according to kids news agency Middlesex Community College is offering tips for helping keep out-of-school kids engaged and learning, and they range from “word hunt” scavenger hunts outside to taking photographs and writing stories about them.
The college’s Education and College for Kids departments teamed up to create a list of activities for families to try together as they seek to keep learning and having fun during the COVID-19 pandemic.
Michelle Dobrin, MCC’s chair of education, recommends that parents establish routines and regular activities to maintain a sense of normalcy for kids even as they are out of school. Activities like walks outside, family meals, homework time and bedtime stories can help create such routines, she said.
“A sense of routine and predictability help children feel safe,” Dobrin said in a press release. “In these times of uncertainty, this becomes especially challenging and even more important. It’s important to maintain routines as they’re a key way of helping children mark time. This may even be an opportunity to start some new routines — involving kids in the process makes them more meaningful.”
The school’s College for Kids program typically helps students maintain a sense of normalcy throughout the summer months to help keep them engaged and learning.
“College for Kids is a room full of open doors for a diverse group of youth to learn about themselves, a few different careers paths and gain access to college,” said Lauren Ellis, MCC’s Program Manager of Community Education & Training. “The youth that attend College for Kids learn that attending college will give you many options and Middlesex Community College is one of them. Summers are about making memories, friendships and discovering your path.”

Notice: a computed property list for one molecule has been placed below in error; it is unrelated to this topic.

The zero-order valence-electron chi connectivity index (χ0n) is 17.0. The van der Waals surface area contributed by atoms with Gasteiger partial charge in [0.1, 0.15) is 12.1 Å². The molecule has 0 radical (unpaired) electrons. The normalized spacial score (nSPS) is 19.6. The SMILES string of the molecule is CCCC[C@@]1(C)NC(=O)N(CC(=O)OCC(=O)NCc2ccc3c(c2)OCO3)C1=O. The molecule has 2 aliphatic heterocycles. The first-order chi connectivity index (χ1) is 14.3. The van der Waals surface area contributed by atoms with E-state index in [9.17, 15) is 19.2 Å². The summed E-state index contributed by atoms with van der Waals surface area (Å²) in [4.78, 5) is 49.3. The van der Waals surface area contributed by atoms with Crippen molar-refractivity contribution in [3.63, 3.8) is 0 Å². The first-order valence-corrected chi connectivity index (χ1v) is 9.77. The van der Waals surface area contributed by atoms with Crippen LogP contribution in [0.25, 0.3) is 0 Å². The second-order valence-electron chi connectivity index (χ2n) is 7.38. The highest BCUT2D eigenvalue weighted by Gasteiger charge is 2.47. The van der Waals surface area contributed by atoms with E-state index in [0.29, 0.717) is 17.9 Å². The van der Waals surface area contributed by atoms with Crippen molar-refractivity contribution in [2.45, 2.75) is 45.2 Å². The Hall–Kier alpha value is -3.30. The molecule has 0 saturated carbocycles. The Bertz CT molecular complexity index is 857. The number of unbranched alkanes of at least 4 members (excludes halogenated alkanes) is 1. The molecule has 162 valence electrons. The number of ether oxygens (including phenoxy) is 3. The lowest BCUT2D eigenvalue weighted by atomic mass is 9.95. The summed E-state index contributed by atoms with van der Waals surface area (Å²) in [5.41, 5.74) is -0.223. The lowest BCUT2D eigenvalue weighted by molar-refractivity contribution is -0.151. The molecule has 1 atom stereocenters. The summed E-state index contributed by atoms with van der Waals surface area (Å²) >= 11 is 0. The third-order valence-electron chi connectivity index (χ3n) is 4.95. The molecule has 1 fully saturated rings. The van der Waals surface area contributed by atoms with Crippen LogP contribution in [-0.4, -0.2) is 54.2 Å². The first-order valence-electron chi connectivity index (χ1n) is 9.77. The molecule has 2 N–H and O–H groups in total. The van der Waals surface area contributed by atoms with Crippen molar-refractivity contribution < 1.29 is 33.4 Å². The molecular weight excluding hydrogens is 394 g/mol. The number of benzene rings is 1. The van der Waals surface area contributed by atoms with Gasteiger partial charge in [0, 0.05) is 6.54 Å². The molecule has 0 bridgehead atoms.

Ellis said some of the ideas for parents include making flashcards that contain words and then having a “word hunt” where kids go out in search for the cards containing specific words. She also recommends those learning colors and ABCs could take photographs of objects that match assigned colors or letters.
She said trying new activities like cooking or new hobbies can also be stimulating, as can taking photographs of pets or going for walks to see what photographs they can get. Ellis said parents and students are welcome to share what they find with MCC’s social media accounts.
To work on writing skills, Ellis recommends taking photographs inside or outside the home and then having children write stories based on the photographs.
Bethany Peck, an MCC College for Kids teacher and Corporate and Community Education instructor, as well as an artist and preschool teacher, said simple and fun projects with materials around the house can also be good.
She suggests dipping leftover tubes from paper towels or toilet paper into paint to transform them into multicolored art projects, or taking sidewalk art to another level by using masking tape to create new shapes and patterns.